Speech by Ambassador Kikkan Haugen - 17th of May 2017 in Lilongwe:
Honourable Minister of Foreign Affairs Francis Kasaila, distinguished ladies and gentlemen, friends and colleagues, all protocol observed.
Welcome! On behalf of Jen and myself, I would like to welcome you to this celebration of the Norwegian Constitution Day in Lilongwe. It is extremely nice to see you all here; thank you all for joining us in our celebration of “Norway’s Birthday”!
We have some traditions that we do not break. So, like last year, and the year before, I will start with a piece of bad news. Tonight there will be plenty of music. There will be plenty of food and drinks. There will be plenty of nice company. But the speeches will be few. And they will be short. Sorry about that!
On that note, let me start with a vote of thanks. To my fantastic team at the Embassy. And the job you have done. Without you, this celebration would not have been possible. Let’s give them a big hand before the party starts!
Greetings to my Malawian friends: Zikomo nonse. Ndakulandirani kunyumba kwanga. Khalani osangalala
Greetings to my Norwegian speaking friends: «Jeg takker for hyggelig hilsen i anledning 17. mai og sender mine beste ønsker for dagen til alle som er samlet til feiring i Lilongwe. Harald R».
In 2015, I spoke about the reasons for celebrating Norway’s Constitution Day. And how this is celebrated. With children eating ice cream and waving the Norwegian flag in colourful processions rather than military parades. A way to celebrate we Norwegians are very proud of and one that forms an important part of our identity. A way to celebrate that reflects who we are and which values we have. As an open, democratic and inclusive nation. Our King Harald V, who will be celebrating his 80th birthday in July this year, said the following in his new year’s speech: “One of my greatest wishes is that we shall all continue meeting each other in freedom, without fear, without barriers that create unnecessary distance. That is one of the most important values in our Norwegian, open society”.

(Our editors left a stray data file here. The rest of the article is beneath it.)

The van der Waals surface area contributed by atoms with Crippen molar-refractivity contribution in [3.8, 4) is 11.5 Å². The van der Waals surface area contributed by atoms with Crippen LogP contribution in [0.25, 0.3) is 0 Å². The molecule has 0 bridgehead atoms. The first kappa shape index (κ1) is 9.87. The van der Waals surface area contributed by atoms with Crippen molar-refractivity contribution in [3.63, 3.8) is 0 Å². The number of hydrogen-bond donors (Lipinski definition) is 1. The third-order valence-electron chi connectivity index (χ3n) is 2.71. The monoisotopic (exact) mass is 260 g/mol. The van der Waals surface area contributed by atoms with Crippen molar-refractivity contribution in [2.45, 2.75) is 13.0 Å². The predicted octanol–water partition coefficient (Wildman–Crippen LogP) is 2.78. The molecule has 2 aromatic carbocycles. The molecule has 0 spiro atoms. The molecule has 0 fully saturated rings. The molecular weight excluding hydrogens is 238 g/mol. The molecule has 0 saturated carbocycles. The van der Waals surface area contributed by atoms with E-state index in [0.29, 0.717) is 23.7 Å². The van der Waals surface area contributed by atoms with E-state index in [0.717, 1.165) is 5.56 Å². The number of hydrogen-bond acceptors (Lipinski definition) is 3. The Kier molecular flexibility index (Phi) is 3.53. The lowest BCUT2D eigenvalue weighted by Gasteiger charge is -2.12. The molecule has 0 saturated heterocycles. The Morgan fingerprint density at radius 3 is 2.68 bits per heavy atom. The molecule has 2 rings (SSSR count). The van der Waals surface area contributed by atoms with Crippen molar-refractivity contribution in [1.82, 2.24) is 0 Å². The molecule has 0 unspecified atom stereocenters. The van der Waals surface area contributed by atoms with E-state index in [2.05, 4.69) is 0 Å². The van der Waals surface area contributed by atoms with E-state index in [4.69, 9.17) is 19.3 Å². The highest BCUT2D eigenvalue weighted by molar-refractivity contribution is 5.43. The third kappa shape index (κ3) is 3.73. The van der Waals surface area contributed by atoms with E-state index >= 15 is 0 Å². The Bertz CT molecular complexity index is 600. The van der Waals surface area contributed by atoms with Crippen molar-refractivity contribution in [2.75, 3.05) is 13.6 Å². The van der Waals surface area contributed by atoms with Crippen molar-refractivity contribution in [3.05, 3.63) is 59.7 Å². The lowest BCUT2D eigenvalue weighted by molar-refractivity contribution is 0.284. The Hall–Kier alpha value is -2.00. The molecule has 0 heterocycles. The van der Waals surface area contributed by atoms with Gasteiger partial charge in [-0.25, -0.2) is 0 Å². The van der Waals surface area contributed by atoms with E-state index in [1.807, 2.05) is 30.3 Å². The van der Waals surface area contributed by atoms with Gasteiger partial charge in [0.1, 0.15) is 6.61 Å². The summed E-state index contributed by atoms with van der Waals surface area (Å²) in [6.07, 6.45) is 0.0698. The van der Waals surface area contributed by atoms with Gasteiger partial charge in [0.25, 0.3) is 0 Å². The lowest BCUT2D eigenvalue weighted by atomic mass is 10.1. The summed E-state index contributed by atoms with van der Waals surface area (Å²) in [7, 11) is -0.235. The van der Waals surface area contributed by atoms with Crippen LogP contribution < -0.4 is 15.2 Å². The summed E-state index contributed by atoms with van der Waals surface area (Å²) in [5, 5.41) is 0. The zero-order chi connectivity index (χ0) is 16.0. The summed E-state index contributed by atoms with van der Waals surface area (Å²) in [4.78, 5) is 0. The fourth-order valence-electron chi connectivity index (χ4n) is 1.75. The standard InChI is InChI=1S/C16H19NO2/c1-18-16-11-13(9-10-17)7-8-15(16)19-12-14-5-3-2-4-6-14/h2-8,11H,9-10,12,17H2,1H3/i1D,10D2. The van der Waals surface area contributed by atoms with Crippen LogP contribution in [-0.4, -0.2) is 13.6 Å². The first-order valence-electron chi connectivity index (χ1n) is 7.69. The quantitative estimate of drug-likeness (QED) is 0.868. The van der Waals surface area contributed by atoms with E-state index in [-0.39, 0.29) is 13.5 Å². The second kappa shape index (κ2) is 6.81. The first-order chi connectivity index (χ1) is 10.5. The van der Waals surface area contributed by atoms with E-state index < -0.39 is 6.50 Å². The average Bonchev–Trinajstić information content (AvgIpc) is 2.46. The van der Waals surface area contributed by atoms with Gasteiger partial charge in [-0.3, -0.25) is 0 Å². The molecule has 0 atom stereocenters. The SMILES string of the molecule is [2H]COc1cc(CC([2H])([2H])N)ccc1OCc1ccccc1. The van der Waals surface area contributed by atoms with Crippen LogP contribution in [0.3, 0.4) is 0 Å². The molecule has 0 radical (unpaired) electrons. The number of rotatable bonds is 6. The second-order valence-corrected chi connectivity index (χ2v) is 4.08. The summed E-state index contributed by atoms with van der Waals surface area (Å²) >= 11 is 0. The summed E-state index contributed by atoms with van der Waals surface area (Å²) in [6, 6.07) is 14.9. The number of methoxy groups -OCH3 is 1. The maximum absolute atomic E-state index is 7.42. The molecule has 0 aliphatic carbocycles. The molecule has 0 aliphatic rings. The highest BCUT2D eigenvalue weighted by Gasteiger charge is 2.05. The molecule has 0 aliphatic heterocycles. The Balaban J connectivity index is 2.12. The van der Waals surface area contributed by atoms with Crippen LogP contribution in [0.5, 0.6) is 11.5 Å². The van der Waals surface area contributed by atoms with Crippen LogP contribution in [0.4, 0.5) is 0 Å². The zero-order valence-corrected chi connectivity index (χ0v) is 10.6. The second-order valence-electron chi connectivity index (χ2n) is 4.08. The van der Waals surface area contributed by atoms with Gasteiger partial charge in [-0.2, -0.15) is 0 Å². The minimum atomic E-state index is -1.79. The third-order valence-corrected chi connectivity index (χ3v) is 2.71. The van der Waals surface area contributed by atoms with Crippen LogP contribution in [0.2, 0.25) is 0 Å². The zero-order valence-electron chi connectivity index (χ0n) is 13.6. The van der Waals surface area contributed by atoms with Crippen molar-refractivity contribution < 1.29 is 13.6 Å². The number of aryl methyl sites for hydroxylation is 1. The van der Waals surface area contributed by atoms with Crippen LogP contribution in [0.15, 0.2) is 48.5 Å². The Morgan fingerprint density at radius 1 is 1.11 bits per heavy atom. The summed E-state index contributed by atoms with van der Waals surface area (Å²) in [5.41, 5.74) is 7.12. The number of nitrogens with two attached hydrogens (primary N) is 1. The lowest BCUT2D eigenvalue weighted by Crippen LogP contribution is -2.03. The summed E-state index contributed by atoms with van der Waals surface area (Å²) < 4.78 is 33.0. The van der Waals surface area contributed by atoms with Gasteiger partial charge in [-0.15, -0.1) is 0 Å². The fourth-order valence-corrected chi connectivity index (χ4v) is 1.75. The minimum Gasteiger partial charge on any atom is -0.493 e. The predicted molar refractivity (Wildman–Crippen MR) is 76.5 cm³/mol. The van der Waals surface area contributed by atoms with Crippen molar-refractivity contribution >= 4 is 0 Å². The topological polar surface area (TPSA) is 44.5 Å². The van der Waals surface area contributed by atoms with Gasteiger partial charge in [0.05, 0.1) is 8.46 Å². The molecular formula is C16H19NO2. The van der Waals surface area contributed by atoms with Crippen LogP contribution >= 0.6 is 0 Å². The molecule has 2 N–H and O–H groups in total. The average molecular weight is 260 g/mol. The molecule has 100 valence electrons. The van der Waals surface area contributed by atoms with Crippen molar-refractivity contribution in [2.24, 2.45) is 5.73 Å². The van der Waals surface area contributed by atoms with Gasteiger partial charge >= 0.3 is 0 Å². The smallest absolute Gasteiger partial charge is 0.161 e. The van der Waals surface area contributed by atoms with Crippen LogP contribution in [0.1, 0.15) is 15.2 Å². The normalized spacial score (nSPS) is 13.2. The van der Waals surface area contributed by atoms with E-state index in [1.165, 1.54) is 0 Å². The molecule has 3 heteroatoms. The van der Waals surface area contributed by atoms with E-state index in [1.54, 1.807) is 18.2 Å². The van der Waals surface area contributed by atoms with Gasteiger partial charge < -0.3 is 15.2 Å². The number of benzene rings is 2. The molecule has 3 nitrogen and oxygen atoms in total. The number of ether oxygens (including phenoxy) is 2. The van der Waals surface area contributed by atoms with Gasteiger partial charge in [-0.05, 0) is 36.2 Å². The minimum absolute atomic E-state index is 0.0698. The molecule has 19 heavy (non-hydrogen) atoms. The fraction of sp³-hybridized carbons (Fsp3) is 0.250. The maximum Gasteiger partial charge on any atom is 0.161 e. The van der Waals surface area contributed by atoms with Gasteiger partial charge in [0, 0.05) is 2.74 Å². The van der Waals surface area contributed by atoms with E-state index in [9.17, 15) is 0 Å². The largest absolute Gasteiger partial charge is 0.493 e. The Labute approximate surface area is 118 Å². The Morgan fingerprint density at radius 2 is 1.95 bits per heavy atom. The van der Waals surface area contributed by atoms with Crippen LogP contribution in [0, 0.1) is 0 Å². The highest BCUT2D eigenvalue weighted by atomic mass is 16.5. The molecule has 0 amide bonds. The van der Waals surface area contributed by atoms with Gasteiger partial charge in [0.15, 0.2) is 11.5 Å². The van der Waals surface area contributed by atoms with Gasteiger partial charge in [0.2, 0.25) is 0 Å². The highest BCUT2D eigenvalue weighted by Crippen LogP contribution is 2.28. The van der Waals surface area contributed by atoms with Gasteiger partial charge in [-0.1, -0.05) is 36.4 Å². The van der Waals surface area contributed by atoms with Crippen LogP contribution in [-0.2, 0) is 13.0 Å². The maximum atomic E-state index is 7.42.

Last year I spoke about foundations. About the Norwegian constitution, which is the oldest living constitution in Europe, as a foundation for our society. It was the work of pioneers. In many ways, seen to be radical and progressive for its time, granting citizens liberties under the state. But I also spoke about love as a foundation for us as human beings, giving us direction, guidance and a reason for living. I am very privileged and humbled having a life so full of love. I don’t take that for granted.
This year I would like to say a few words about the future. Let me start with a very philosophical question – what is the meaning of life!? The answer to that will be different to all of us, depending on our backgrounds, our beliefs or where we are in our journeys of life. But I suspect that most of us will agree that one important meaning of life is to create a better future for those who come after us.
This year is 30th anniversary of the Brundtland report Our Common Future. This was the report of the World Commission on Environment and Development, headed by Gro Harlem Brundland, Norway’s first woman prime minister. And at the time, popularly seen as the global minister for the environment. The report introduced the term sustainable development. The principle of promoting a development that does not deplete the resources and ecosystems that future generations are dependent on. A principle firmly confirmed and expanded when the general assembly of the United Nations adopted the sustainable development goals and the 2030 Agenda in 2015.